Innovating in a post crash world
It’s not always easy measuring the impact of the great economic crash of 2008-2011 on entrepreneurism.
At first glance, you’d think that the ranks of the startup owner profession took a big league hit over the past three years, thanks to a lousy economic climate. But that’s not actually true.
Economist Scott Shane, writing in a Federal Reserve Bank of Cleveland Research Report dated March 24, 2011, says that one measure at least – self-employment (the number of U.S. small business owners) has swelled.
Shane cites The Kauffman Index of Entrepreneurial Activity, which shows 2010 had the highest rates of activity in 15 years.
But as Shane writes, measuring self-employment as a barometer of entrepreneurial activity is only part of the story:
Another view of entrepreneurial activity can be obtained by comparing numbers on incorporated and unincorporated self-employment. That comparison lets us tease out how the recession affected two different kinds of people who work for themselves—those who run corporations and are likely to employ others and those who don’t, mostly sole proprietors less likely to have employees. Both types of self-employment fell during the recession, but the decline was much more severe for those running corporations. BLS numbers show that (non-seasonally adjusted) incorporated self-employment dropped by 519,000 people between November 2007 and June 2009, a reduction of 8.9 percent, while (non-seasonally adjusted) unincorporated self-employment fell by 48,000 people, a decline of 0.5 percent.
So whether you buy into the notion that entrepreneurship has either risen or fallen (and Shane makes both cases eloquently), business startup owners, both in the healthcare field and outside of it, must embrace, adapt to, and successfully leverage the new economic landscape if they expect to survive what cynics are increasingly calling the “new abnormal.”
Now, in a new book, The New Entrepreneurial Leader: Developing Leaders Who Shape Social and Economic Opportunity, published by — count’em — 23 Babson College professors, the authors say that startup owners must adopt a “radically new approach” to management in a “post-crash” world.
“Our economic crisis has shown that we need a fundamentally new kind of business leader—able to make ethical decisions in the face of strategic unknowns, serve the environment and society while also serving the needs of investors and shareholders, and understand how their personality and the social context in which they operate impacts their leadership,” say the book’s authors.
Their research calls for entrepreneurs to apply several key principles that embrace the new world economic viewpoint for both existing businesses and new startups.
Here’s an inside look:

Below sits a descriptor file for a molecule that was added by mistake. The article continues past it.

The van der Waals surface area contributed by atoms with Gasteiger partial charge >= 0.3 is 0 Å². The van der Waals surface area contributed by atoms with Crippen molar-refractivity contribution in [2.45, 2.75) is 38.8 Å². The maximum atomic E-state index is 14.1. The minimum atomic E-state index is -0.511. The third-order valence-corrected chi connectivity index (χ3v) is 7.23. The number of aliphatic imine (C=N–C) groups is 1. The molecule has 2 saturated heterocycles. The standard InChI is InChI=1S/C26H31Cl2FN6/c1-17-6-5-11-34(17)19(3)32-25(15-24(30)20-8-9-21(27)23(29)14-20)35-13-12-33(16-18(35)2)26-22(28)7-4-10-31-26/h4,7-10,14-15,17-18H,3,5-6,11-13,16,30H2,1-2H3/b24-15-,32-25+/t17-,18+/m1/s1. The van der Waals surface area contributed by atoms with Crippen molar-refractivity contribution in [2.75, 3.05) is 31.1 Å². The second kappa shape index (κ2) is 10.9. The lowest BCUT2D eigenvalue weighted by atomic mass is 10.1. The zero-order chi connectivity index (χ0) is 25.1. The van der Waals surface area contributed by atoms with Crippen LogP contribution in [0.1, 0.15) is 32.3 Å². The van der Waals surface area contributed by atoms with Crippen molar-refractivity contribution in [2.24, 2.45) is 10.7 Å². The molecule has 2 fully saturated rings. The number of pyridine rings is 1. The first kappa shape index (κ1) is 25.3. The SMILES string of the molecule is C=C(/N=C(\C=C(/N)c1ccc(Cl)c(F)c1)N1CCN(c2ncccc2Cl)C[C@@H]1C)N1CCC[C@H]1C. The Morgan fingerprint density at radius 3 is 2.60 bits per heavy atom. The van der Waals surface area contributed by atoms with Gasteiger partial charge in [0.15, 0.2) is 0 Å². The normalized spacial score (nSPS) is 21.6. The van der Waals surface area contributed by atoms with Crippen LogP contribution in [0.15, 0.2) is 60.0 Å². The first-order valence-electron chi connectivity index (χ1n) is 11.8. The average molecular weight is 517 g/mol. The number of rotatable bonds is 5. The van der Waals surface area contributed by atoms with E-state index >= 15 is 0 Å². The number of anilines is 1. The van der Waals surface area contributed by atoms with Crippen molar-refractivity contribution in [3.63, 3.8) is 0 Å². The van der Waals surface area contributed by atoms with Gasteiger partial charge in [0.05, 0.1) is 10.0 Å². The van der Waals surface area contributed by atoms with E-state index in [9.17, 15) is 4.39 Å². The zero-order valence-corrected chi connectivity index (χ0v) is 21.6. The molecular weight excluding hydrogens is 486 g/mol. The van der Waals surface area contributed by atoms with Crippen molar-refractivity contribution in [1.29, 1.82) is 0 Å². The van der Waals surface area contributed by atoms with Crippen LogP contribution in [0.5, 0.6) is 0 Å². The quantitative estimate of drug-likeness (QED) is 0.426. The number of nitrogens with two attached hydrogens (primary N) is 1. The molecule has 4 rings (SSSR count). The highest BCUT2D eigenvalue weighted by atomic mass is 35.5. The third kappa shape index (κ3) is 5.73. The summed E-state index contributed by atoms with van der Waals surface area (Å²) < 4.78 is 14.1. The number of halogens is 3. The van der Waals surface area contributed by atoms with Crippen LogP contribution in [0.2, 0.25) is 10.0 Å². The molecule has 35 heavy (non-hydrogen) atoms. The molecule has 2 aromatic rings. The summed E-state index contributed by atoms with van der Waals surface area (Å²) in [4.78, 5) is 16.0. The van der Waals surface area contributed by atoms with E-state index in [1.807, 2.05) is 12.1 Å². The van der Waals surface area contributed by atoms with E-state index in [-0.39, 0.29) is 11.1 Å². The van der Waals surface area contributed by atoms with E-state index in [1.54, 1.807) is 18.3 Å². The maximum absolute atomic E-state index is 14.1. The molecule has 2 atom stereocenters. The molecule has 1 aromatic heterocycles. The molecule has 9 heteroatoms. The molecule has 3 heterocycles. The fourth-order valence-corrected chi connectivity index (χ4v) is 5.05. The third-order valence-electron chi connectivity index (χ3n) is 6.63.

Cognitively Ambidextrous Leaders
Leaders today must be "cognitively ambidextrous," meaning they must have the ability to shift between analytic- and action-oriented approaches—and know when to take action even when all the variables aren’t known. They must look beyond the traditional balance sheet, creating social, environmental and economic value. And they need a deep awareness of how their decisions are impacted by who they are—their values, biases, background and capabilities—as well as the social and cultural context in which they operate.
Prediction Logic & Creation Logic
Rapid change and increasing uncertainty require leaders to be able to shift between traditional “prediction logic” (choosing actions based on analysis of known trends) and “creation logic” (taking action despite considerable unknowns). Guiding this different way of thinking is a different worldview of business and society, where simultaneous creation of social, environmental, and economic value is the order of the day. Entrepreneurial leaders also leverage their understanding of themselves and their social context to guide effective action.
The book pretty much tackles those two big concepts, and mixes in some chapter themes that augment those points, as well. Chapter titles include “Cognitive Ambidexterity: The Underlying Mental Model of the Entrepreneurial Leader,” “Creation Logic in Innovation: From Action Learning to Expertise” and “Who Am I? Learning from and Leveraging Self-Awareness.”
There are also two chapters on leveraging social networking to manage your business:
“What Is the Context? Fostering Entrepreneurial Leaders’ Social Awareness” and “Whom Do I Know? Building and Engaging Social Networks Using Social Media Technology.”
If you’re a healthcare startup owner grappling with the new abnormal, this book might be worth a few late nights of reading. The economy threatens to swallow up whole companies that don’t recognize and adapt to the new business management terrain.
The Babson book may just be your blueprint to navigating that dangerous new terrain.